A movie director has been charged with inflating expenses in his application for Massachusetts film tax credits, resulting in about $4.7 million in overpayments.
The state attorney general's office said Daniel Adams was arrested Thursday in Boston. He pleaded not guilty at his arraignment Friday on charges of larceny and making a false claim against the commonwealth.
Adams is accused of inflating expenses for two films shot on Cape Cod, "The Golden Boys" and "The Lightkeepers." In one instance, prosecutors allege Adams reported paying Richard Dreyfuss $2.5 million, when the actor actually was paid $400,000.
Adams, 50, was being held on $100,000 cash bail. His lawyer, Steven Topazio, says there was a rush to judgment to arrest Adams before a grand jury finished its work. Topazio said Adams had told investigators he was planning to fly to Los Angeles on a business trip.
"What's happened here is while that (grand jury) process is going on and before it is concluded, the attorney general did not want him to fly back to LA and so they arrested him," Topazio said. "That is an abuse of power."
Massachusetts Attorney General Martha Coakley said the arrest would help "ensure that the film tax credit is awarded appropriately while encouraging legitimate productions to be filmed here."
Under the Massachusetts film tax-credit program, a film production company is eligible to receive a 25 percent credit for various payroll and production expenses.
At the end of production on "The Golden Boys," which was begun in 2006, Adams reported that its eligible costs totaled more than $6.7 million and received a tax credit payment of more than $1.6 million.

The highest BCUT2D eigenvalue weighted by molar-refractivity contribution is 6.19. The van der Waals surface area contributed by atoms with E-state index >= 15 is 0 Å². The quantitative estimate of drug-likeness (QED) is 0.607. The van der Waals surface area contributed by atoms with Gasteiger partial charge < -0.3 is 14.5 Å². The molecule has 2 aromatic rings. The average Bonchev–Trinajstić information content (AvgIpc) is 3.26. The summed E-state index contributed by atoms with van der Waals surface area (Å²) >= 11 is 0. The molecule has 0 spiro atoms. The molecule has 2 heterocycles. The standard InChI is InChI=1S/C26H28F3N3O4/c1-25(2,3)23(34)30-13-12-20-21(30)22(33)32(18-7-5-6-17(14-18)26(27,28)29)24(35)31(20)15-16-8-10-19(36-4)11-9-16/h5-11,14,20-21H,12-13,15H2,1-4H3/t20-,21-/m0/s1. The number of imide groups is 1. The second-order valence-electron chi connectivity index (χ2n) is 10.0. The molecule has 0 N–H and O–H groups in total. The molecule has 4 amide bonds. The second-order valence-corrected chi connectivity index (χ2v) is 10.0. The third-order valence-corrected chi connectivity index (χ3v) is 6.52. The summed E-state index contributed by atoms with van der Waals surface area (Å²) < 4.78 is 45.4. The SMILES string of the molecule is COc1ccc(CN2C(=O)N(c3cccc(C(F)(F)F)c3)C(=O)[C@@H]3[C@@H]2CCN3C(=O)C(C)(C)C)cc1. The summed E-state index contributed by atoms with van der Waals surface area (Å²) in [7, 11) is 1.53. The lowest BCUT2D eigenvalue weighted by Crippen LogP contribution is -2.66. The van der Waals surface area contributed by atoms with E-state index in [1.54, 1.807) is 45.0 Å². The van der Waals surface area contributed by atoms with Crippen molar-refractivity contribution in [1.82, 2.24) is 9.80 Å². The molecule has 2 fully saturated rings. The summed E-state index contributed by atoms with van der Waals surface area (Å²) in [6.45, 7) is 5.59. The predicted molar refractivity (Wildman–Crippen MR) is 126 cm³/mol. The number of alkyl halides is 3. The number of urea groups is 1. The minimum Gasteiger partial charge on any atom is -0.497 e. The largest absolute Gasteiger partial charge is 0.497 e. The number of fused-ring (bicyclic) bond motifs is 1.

Investigators say the true eligible costs to produce the film tallied only $2.3 million, meaning Adams received an overpayment of $1.1 million.
In January 2009, Adams began work on "The Lightkeepers." When the film was done, he reported that he had spent $17 million eligible for the tax credit and ultimately received $4.2 million in tax credits.
Investigators say that many of the expenditures were fictitious or inflated, including the Dreyfuss salary.
As a result, prosecutors allege Adams received an overpayment in tax credits of more than $3.6 million.
Adams was able to take advantage of the tax-credit program to solicit investors based on the credits the films would generate, investigators said.
Coakley's offices said tax credit financers will often advance money to projects under an agreement to later purchase the tax credits at a discounted rate after they are issued. The credits are issued at the conclusion of a film, after expenses are submitted to the state revenue department.
A New York Times review called "The Golden Boys," set in 1905 on Cape Cod and starring David Carradine, Rip Torn and Bruce Dern, "an object lesson in how to squander a seasoned cast, a charming premise and a breathtaking location" while the Los Angeles Times described "The Lightkeepers," set in 1912, as "static, poorly staged and buried in thickets of flowery language."
Massachusetts' tax-credit program has been contentious.
Critics portray it as a tax break for a deep-pocketed industry, while supporters say tax breaks are the only way Massachusetts can lure Hollywood productions.
Supporters also say the films shot here as a result of the tax credits have created jobs and helped boost the image of the state nationally, resulting in more tourism.
An Associated Press review of the tax-credit program earlier this year found that $82 million of the $330 million in credit-eligible spending in 2009 helped filmmakers cover the paychecks of nonresident actors earning more than $1 million.
Applications for the tax credits tumbled in 2010.
According to a report released by the state revenue department last month, films produced last year in Massachusetts have applied for $14.6 million in tax credits — a significant decline from the $83.3 million of credits in 2009.
The decline is a result of fewer feature films being made in Massachusetts in 2010, according to the report.